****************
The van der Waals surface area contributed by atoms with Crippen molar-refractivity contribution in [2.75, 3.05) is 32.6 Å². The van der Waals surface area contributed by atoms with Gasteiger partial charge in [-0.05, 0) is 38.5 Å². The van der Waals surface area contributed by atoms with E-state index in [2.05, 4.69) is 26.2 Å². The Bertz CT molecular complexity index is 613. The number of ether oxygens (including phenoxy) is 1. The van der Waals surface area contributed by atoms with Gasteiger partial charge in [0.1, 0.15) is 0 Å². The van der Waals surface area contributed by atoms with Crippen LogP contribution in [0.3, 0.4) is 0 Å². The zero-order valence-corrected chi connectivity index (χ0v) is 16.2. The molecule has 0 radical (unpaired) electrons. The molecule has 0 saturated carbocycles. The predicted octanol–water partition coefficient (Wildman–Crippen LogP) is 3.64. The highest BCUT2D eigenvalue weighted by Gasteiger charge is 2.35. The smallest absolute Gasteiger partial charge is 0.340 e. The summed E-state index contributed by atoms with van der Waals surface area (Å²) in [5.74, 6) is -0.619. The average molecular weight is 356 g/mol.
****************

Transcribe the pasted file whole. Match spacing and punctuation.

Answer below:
The van der Waals surface area contributed by atoms with Crippen molar-refractivity contribution in [2.75, 3.05) is 32.6 Å². The van der Waals surface area contributed by atoms with Gasteiger partial charge in [-0.05, 0) is 38.5 Å². The van der Waals surface area contributed by atoms with E-state index in [2.05, 4.69) is 26.2 Å². The Bertz CT molecular complexity index is 613. The number of ether oxygens (including phenoxy) is 1. The van der Waals surface area contributed by atoms with Gasteiger partial charge in [0.1, 0.15) is 0 Å². The van der Waals surface area contributed by atoms with Crippen LogP contribution in [0.3, 0.4) is 0 Å². The zero-order valence-corrected chi connectivity index (χ0v) is 16.2. The molecule has 0 radical (unpaired) electrons. The molecule has 0 saturated carbocycles. The predicted octanol–water partition coefficient (Wildman–Crippen LogP) is 3.64. The highest BCUT2D eigenvalue weighted by Gasteiger charge is 2.35. The smallest absolute Gasteiger partial charge is 0.340 e. The summed E-state index contributed by atoms with van der Waals surface area (Å²) in [5.74, 6) is -0.619. The average molecular weight is 356 g/mol.